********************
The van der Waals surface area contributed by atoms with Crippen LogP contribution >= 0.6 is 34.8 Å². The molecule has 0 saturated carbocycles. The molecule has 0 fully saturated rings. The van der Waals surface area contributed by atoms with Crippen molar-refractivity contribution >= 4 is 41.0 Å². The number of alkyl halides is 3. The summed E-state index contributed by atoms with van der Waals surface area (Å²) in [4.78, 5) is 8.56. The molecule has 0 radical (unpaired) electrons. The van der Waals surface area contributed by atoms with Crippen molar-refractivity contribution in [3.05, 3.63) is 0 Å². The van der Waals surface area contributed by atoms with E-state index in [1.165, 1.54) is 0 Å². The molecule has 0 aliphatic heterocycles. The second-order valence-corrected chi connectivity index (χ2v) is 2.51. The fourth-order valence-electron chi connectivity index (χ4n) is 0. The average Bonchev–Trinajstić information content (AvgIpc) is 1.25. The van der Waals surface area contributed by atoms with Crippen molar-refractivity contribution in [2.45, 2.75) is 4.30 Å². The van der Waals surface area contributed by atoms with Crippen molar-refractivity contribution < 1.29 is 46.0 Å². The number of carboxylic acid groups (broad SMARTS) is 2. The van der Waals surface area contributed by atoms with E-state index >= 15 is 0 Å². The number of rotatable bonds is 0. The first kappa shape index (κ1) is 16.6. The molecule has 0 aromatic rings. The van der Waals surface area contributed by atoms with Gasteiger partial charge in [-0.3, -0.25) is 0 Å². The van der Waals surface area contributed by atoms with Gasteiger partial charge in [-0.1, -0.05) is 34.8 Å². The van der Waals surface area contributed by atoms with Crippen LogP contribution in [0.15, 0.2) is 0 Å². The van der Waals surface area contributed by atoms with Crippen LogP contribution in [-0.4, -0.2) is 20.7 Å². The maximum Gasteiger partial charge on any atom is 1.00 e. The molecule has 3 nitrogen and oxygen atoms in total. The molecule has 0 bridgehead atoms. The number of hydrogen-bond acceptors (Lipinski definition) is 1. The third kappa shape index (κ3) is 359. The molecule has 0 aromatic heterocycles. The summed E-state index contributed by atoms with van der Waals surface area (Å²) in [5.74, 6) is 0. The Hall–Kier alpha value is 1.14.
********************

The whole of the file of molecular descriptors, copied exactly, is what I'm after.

The van der Waals surface area contributed by atoms with Crippen LogP contribution >= 0.6 is 34.8 Å². The molecule has 0 saturated carbocycles. The molecule has 0 fully saturated rings. The van der Waals surface area contributed by atoms with Crippen molar-refractivity contribution >= 4 is 41.0 Å². The number of alkyl halides is 3. The summed E-state index contributed by atoms with van der Waals surface area (Å²) in [4.78, 5) is 8.56. The molecule has 0 radical (unpaired) electrons. The van der Waals surface area contributed by atoms with Crippen molar-refractivity contribution in [3.05, 3.63) is 0 Å². The van der Waals surface area contributed by atoms with E-state index in [1.165, 1.54) is 0 Å². The molecule has 0 aliphatic heterocycles. The second-order valence-corrected chi connectivity index (χ2v) is 2.51. The fourth-order valence-electron chi connectivity index (χ4n) is 0. The average Bonchev–Trinajstić information content (AvgIpc) is 1.25. The van der Waals surface area contributed by atoms with Crippen molar-refractivity contribution in [2.45, 2.75) is 4.30 Å². The van der Waals surface area contributed by atoms with Crippen molar-refractivity contribution < 1.29 is 46.0 Å². The number of carboxylic acid groups (broad SMARTS) is 2. The van der Waals surface area contributed by atoms with E-state index >= 15 is 0 Å². The number of rotatable bonds is 0. The first kappa shape index (κ1) is 16.6. The molecule has 0 aromatic rings. The van der Waals surface area contributed by atoms with Gasteiger partial charge in [-0.3, -0.25) is 0 Å². The van der Waals surface area contributed by atoms with Gasteiger partial charge in [-0.1, -0.05) is 34.8 Å². The van der Waals surface area contributed by atoms with Crippen LogP contribution in [0.15, 0.2) is 0 Å². The van der Waals surface area contributed by atoms with Crippen LogP contribution in [-0.4, -0.2) is 20.7 Å². The maximum Gasteiger partial charge on any atom is 1.00 e. The molecule has 3 nitrogen and oxygen atoms in total. The molecule has 0 bridgehead atoms. The number of hydrogen-bond acceptors (Lipinski definition) is 1. The third kappa shape index (κ3) is 359. The molecule has 0 aromatic heterocycles. The summed E-state index contributed by atoms with van der Waals surface area (Å²) in [5.74, 6) is 0. The Hall–Kier alpha value is 1.14.